Prehospital neurological deterioration in stroke

Sabreena J. Slavin, Heidi Sucharew, Kathleen Alwell, Charles J. Moomaw, Daniel Woo, Opeolu Adeoye, Matthew L. Flaherty, Simona Ferioli, Jason McMullan, Jason Mackey, Felipe De Los Rios La Rosa, Sharyl Martini, Brett M. Kissela, Dawn O. Kleindorfer

Research output: Contribution to journalArticle

1 Citation (Scopus)

Abstract

Background and purpose: Patients with stroke can experience neurological deterioration in the prehospital setting. We evaluated patients with stroke to determine factors associated with prehospital neurological deterioration (PND). Methods: Among the Greater Cincinnati/Northern Kentucky region (population ∼1.3 million), we screened all 15 local hospitals' admissions from 2010 for acute stroke and included patients aged ≥20. The GCS was compared between emergency medical services (EMS) arrival and hospital arrival, with decrease ≥2 points considered PND. Data obtained retrospectively included demographics, medical history and medication use, stroke subtype (eg, ischaemic stroke (IS), intracerebral haemorrhage (ICH), subarachnoid haemorrhage (SAH)) and IS subtype (eg, small vessel, large vessel, cardioembolic), seizure at onset, time intervals between symptom onset, EMS arrival and hospital arrival, EMS level of training, and blood pressure and serum glucose on EMS arrival. Results: Of 2708 total patients who had a stroke, 1092 patients (median (IQR) age 74 (61-83) years; 56% women; 21% black) were analysed. PND occurred in 129 cases (12%), including 9% of IS, 24% of ICH and 16% of SAH. In multivariable analysis, black race, atrial fibrillation, haemorrhagic subtype and ALS level of transport were associated with PND. Conclusion: Haemorrhage and atrial fibrillation is associated with PND in stroke, and further investigation is needed to establish whether PND can be predicted. Further studies are also needed to assess whether preferential transport of patients with deterioration to hospitals equipped with higher levels of care is beneficial, identify why race is associated with deterioration and to test therapies targeting PND.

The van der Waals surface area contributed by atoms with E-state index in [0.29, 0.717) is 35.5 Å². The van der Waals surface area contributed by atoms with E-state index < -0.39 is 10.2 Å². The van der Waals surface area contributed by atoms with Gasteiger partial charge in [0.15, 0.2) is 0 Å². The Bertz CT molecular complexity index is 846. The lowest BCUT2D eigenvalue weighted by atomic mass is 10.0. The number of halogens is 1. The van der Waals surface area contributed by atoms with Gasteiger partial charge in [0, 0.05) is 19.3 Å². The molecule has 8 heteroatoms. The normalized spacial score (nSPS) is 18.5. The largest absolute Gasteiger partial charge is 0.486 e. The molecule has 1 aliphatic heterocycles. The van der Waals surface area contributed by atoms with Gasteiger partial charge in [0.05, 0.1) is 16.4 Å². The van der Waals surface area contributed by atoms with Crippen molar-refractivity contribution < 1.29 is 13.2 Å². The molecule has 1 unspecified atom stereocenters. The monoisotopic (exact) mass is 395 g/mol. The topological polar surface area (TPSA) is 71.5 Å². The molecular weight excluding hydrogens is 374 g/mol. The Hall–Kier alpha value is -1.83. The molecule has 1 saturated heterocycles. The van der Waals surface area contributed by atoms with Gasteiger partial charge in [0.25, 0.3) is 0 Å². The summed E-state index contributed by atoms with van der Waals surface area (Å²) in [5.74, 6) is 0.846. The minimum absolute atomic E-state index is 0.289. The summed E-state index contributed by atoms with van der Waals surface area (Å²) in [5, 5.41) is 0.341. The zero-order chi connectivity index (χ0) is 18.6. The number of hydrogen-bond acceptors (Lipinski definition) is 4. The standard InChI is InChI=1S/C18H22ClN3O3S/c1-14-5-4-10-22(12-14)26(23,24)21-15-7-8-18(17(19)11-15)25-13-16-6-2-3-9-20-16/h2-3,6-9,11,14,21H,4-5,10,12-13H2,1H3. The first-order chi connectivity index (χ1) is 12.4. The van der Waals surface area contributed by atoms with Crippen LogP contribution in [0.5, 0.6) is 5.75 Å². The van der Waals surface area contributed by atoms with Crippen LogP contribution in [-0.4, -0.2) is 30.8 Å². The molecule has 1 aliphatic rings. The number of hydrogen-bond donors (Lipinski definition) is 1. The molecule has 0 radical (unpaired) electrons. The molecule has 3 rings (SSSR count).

Original languageEnglish (US)
JournalEmergency Medicine Journal
DOIs
StateAccepted/In press - Apr 27 2018

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Stroke
Emergency Medical Services
Cerebral Hemorrhage
Subarachnoid Hemorrhage
Atrial Fibrillation
Seizures
Demography
Hemorrhage
Blood Pressure
Glucose
Serum
Population

Keywords

  • neurology
  • prehospital care
  • stroke

ASJC Scopus subject areas

  • Emergency Medicine
  • Critical Care and Intensive Care Medicine

Cite this

Slavin, S. J., Sucharew, H., Alwell, K., Moomaw, C. J., Woo, D., Adeoye, O., ... Kleindorfer, D. O. (Accepted/In press). Prehospital neurological deterioration in stroke. Emergency Medicine Journal. https://doi.org/10.1136/emermed-2017-207265

Prehospital neurological deterioration in stroke. / Slavin, Sabreena J.; Sucharew, Heidi; Alwell, Kathleen; Moomaw, Charles J.; Woo, Daniel; Adeoye, Opeolu; Flaherty, Matthew L.; Ferioli, Simona; McMullan, Jason; Mackey, Jason; De Los Rios La Rosa, Felipe; Martini, Sharyl; Kissela, Brett M.; Kleindorfer, Dawn O.

In: Emergency Medicine Journal, 27.04.2018.

Research output: Contribution to journalArticle

Slavin, SJ, Sucharew, H, Alwell, K, Moomaw, CJ, Woo, D, Adeoye, O, Flaherty, ML, Ferioli, S, McMullan, J, Mackey, J, De Los Rios La Rosa, F, Martini, S, Kissela, BM & Kleindorfer, DO 2018, 'Prehospital neurological deterioration in stroke', Emergency Medicine Journal. https://doi.org/10.1136/emermed-2017-207265
Slavin SJ, Sucharew H, Alwell K, Moomaw CJ, Woo D, Adeoye O et al. Prehospital neurological deterioration in stroke. Emergency Medicine Journal. 2018 Apr 27. https://doi.org/10.1136/emermed-2017-207265
Slavin, Sabreena J. ; Sucharew, Heidi ; Alwell, Kathleen ; Moomaw, Charles J. ; Woo, Daniel ; Adeoye, Opeolu ; Flaherty, Matthew L. ; Ferioli, Simona ; McMullan, Jason ; Mackey, Jason ; De Los Rios La Rosa, Felipe ; Martini, Sharyl ; Kissela, Brett M. ; Kleindorfer, Dawn O. / Prehospital neurological deterioration in stroke. In: Emergency Medicine Journal. 2018.